“Get up!” Anthony is uncaged. He stands above his mother, eyes wide.

“Anthony! Ya’ fuckin...,” but before Connie can say another word, Anthony wallops her again, this time on the soles of her feet. “ANTHONY!” she screams, her words are broken with indignation. She scrambles away, rises and runs in her bent fashion toward the street - toward the direction of the church.

A large mosquito lands on Dominick’s head. It bites, deep, and remains. Dominick drops his stick, gouges his fingers into his skull and leaves them there. “Anthony. Hold up!” but Anthony is in hot pursuit of Connie and is, within seconds, on her. He swings his stick, eyes tightening like fists. “Take that, ya sonnova bitch! Go to fuckin’ hell or Heaven or where the fuck ever for all I care! Don’t hurt my friend! Don’t hurt my friend! Don’t. Hurt. My. Friend!” With one final, massive blow, Anthony cracks Connie on the side of her head. Blood scatters like water from wipers, and Connie crumbles to the ground.

Anthony regards his mother in the dirt. Both boys stand over her. Rivulets of some nature have found their way through the dust of Anthony’s face. Dominick’s body shivers. Anthony’s mouth opens, lips rounded and feverish. He looks as if he will speak but no words come. His eyebrows rise together and then lower on his face and his fingers twitch maybe considering the scab over his left eye but they do not advance. His head tilts to one side, aligning itself with the tilt of his mother’s. Sunlight streams between the scant line of trees hitting him square on the cheek. He feels its warmth and places a hand to the spot, feeling too the moist dirt glued to his palm. His hand is hurt. It aches. The melted side of Connie’s face looks better than the side on which she has been struck. Anthony looks at Connie’s eyes and they appear soft but he recoils. His eyebrows tense; worlds of thoughts, worlds of memories. He emits a small howl, a recollective yelp, and kicks his mother violently in her side, just once. She does not respond. Her eyes are a frozen stare. He kicks her again, harder. He notices the blood from her skull coats his shoes. He reaches down and picks up her beaded purse. He opens it, rummages through it and removes the few dollars it contains. He throws the purse on his mother’s chest, wiping with each foot the tops of his shoes onto the backs of his socks.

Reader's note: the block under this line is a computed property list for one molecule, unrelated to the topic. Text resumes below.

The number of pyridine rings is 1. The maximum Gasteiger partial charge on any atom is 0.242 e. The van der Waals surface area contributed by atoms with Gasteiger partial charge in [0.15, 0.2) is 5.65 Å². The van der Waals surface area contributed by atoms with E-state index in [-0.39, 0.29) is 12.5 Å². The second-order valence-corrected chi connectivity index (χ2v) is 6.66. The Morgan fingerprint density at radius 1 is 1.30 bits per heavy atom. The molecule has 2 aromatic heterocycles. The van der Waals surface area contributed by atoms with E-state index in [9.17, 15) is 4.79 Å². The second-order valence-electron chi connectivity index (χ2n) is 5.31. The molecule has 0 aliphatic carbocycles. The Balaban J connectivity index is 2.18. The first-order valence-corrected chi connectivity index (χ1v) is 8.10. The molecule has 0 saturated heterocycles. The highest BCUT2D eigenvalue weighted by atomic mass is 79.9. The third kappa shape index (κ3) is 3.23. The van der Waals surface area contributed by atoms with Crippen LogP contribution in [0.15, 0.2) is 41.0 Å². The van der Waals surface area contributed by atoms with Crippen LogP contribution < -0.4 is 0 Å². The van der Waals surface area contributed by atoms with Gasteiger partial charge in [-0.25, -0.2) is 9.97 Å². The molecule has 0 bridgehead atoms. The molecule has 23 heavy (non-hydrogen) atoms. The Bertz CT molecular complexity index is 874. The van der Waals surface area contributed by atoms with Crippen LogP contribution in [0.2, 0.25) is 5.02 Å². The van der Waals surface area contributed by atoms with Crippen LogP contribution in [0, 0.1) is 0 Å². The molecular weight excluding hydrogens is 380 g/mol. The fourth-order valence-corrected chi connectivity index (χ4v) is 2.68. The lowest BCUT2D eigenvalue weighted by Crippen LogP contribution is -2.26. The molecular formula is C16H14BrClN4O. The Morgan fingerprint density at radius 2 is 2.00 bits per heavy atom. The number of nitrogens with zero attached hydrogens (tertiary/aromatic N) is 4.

Anthony turns and walks, straight-backed, chest forward just a few steps then stops. Bubbles of saliva hold anchor in the corners of his mouth. He leans down again and picks the flowers for Dominick’s mother up off the ground. He returns and hands the flowers to Dominick whose expression has remained in a static, startled state, then stuffs the cash from Connie’s purse in his own pocket. He looks at the bright pink rim shining on the skin of Dominick’s neck. Dominick’s eyes move downward and pass across the body and face of Consolata Conti, then lift again to Anthony. Dominick blinks, then places his arm around his friend. The boys walk away, just like that, side by side out of the park.

By the time they are back on the street, they have begun to laugh.




Lisa H. D. Napolitan is completing her MFA in Creative Writing at Hofstra (Dec. 2014) and earned her BA in Semiotics from Brown. She received Hofstra’s 2014 Axinn-DeMille Graduate Award for her in-progress second novel entitled, TWO MOTHERS, her short story, THE FOOTPATH, appeared in Avalon Literary Review’s Summer '14 edition and her micro-prose poems, PEOPLE OF PLACES, will be published in the fall edition of FONT. She lives and writes blissfully in the wilds of New Jersey with her adored wife, children and dogs. It's very exciting, she says with green tea in hand, to be a contributor to HelloHorror. Stop by lisanapolitan.com to see what's next on her pen-to-paper/fingers-to-keys horizon.